Activist Attacks Oil Companies by Shaming Ad Agencies
Environmental activist Jamie Henn, and his firm, Fossil Free Media, are attacking advertising and PR agencies that work on oil industry accounts. Their initiative, Clean Creatives, is designed to shame some of the world’s largest PR and ad agencies in hopes that they will resign.
“We want to get PR and ad agencies to stop working with the oil industry because they are spreading misinformation about climate change and lobbying action to address the crisis,” said Henn. “Our reliance on fossil fuels is driving global warming which will have serious impacts on our environment, health, and economy.”
“In order to address the crisis, we want to see action at the local, state, and federal level that helps move us to a clean energy economy that runs on renewable energy as much as possible,” Henn stated. His rationale for attacking advertising and PR creatives that work on petroleum company accounts? “The problem is, anytime we get serious about climate action, the fossil fuel industry spends hundreds of millions of dollars on PR and advertising designed to mislead the public and lobby against climate action.”
“When it comes to cars, the transition to electric vehicles is coming whether the industry wants it or not. Look at Tesla’s growing market share. Or the moves by GM into all-electric vehicles,” Henn said. “I’d think that a planned transition (i.e. government incentives, tax breaks, etc.) would actually help auto dealers, used or otherwise, take advantage of new opportunities, rather than just leaving it up to the free market.”
Yet, according to the International Energy Agency (IEA), roughly half of the reductions that the world needs to achieve net-zero emissions in the coming decades must come from technologies that have not yet reached the market today. To do so would require systems that are bigger, better targeted, broader, more stable, and more equitable. The Columbia University Center on Global Energy Policy (CGEP) said “The federal government spends less than $9 billion annually on energy innovation, less than a quarter of what it invests in health innovation and less than a tenth of what it invests in defense innovation.”
U.S. energy research and development (R&D) spending spiked after the 1970s oil crisis, but when oil prices fell it plunged, and as a percentage of US GDP (Gross Domestic Product), it never recovered.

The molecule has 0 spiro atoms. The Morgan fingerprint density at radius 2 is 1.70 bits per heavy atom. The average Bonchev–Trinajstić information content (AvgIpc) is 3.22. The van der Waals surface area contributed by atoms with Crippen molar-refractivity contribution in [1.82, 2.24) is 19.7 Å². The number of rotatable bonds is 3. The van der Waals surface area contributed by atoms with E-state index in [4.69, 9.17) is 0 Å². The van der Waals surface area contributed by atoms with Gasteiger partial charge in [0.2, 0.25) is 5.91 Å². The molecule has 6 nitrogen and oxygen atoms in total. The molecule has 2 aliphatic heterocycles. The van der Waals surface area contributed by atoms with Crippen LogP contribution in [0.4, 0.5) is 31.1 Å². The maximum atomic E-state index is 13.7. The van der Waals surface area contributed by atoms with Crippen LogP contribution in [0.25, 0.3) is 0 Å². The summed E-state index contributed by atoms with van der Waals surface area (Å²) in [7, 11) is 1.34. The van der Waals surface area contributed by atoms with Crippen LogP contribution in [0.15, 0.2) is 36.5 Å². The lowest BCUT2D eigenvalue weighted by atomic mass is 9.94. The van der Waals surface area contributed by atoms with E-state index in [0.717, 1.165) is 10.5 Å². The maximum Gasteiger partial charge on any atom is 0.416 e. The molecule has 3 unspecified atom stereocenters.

“Starting in 1984, private funding for energy RD&D [research, design, and development] and U.S. energy patents declined for the next two decades,” the CGEP wrote. “In 2019, VCs (Venture Capitalists) invested just $1 billion into U.S. energy companies, compared with about $20 billion for health care and $70 billion for information technology firms.
“We’re not trying to blame anyone for driving a gas car (or selling them). I drive a gas car. I rent an apartment that is heated by gas. I get on airplanes. I do my best to lower my carbon footprint, but ultimately we don’t have the power as individuals to live a fossil-free lifestyle. That’s exactly why we run campaigns like this one: to try and change the systems that we live within and make it so that everyone has the opportunity and access to 100% renewable energy. My hope is that instead of keeping us stuck in the past, PR and ad agencies can help move us into the future,” Henn added.
Henn maintains there are advantages to owning an electric car. Well, it’s not weight, as electric vehicles are 20-30 percent heavier due to the use of multiple batteries to provide the same power output as comparable ICE cars. Selection isn’t a plus, as there are fewer models of electric vehicles available, at least at present. Purchase price? No, EVs are 20-40 percent more expensive than gas cars, even with incentives and tax rebates. The range for most EVs fully charged is around 100 miles, although a Tesla S can go 250 miles, and other EVs are starting to show higher range. Gas cars get 250-300 miles between fill-ups on the low end, and availability of gas pumps isn’t a problem, unlike finding a charging station, which also leads to range anxiety.
Where EVs may have an advantage is in the overall maintenance cost of an electric car, with fewer mechanical parts, and less frequent servicing required. Pollution is another, as chemical energy stored in its batteries is converted to mechanical energy needed to run without creating emissions. Those batteries, by the way, are good for about eight years, and the replacement cost is anywhere from $1,000 – $6,000, which usually occurs after the warranty on the batteries runs out. Having owned a first-generation Honda Insight hybrid EV, it didn’t get anywhere near the MPGs advertised, and going uphill especially in inclement weather was always an adventure.
Henn’s targeting of agencies comes at a time when the advertising industry, and many different types of companies that advertise, are being hit hard by the economic and societal impacts of the COVID-19 pandemic. Zenith, a respected media planning firm, projects that total global advertising expenditures will decline by over 9 percent for 2020. Traditional advertising is under a lot of pressure (particularly print and TV), while digital spending is showing some strength into the second half of 2020 and the full year of 2021. Henn and his associates want someone to blame for presenting the oil industry in a favorable light. Shooting the messenger may be a time-honored emotional response, but it doesn’t appear to be a very effective method of shutting down the oil pipeline.
[Image © 2020 Jason R. Sakurai/TTAC]
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